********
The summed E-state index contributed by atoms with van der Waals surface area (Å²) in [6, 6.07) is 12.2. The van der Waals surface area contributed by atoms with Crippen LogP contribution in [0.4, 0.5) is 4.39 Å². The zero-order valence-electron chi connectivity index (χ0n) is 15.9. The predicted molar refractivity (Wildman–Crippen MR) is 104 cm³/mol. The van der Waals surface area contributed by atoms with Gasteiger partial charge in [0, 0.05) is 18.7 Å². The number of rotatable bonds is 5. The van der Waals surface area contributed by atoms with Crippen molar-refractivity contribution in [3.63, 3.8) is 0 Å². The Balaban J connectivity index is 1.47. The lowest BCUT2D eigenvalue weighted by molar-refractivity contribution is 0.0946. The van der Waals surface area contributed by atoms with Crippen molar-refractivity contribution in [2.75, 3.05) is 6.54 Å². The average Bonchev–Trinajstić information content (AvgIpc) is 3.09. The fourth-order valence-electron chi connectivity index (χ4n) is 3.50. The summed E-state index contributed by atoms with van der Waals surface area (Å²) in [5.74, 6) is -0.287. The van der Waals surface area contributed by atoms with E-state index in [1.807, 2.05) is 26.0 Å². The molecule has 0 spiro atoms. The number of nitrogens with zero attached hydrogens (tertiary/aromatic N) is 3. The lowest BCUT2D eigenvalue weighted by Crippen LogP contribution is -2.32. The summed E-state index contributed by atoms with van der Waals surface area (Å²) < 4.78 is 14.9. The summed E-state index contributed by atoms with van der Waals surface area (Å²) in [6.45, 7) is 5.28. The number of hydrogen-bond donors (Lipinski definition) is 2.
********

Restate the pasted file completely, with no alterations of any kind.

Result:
The summed E-state index contributed by atoms with van der Waals surface area (Å²) in [6, 6.07) is 12.2. The van der Waals surface area contributed by atoms with Crippen LogP contribution in [0.4, 0.5) is 4.39 Å². The zero-order valence-electron chi connectivity index (χ0n) is 15.9. The predicted molar refractivity (Wildman–Crippen MR) is 104 cm³/mol. The van der Waals surface area contributed by atoms with Gasteiger partial charge in [0, 0.05) is 18.7 Å². The number of rotatable bonds is 5. The van der Waals surface area contributed by atoms with Crippen molar-refractivity contribution in [3.63, 3.8) is 0 Å². The Balaban J connectivity index is 1.47. The lowest BCUT2D eigenvalue weighted by molar-refractivity contribution is 0.0946. The van der Waals surface area contributed by atoms with Crippen molar-refractivity contribution in [2.75, 3.05) is 6.54 Å². The average Bonchev–Trinajstić information content (AvgIpc) is 3.09. The fourth-order valence-electron chi connectivity index (χ4n) is 3.50. The summed E-state index contributed by atoms with van der Waals surface area (Å²) in [5.74, 6) is -0.287. The van der Waals surface area contributed by atoms with E-state index in [1.807, 2.05) is 26.0 Å². The molecule has 0 spiro atoms. The number of nitrogens with zero attached hydrogens (tertiary/aromatic N) is 3. The lowest BCUT2D eigenvalue weighted by Crippen LogP contribution is -2.32. The summed E-state index contributed by atoms with van der Waals surface area (Å²) < 4.78 is 14.9. The summed E-state index contributed by atoms with van der Waals surface area (Å²) in [6.45, 7) is 5.28. The number of hydrogen-bond donors (Lipinski definition) is 2.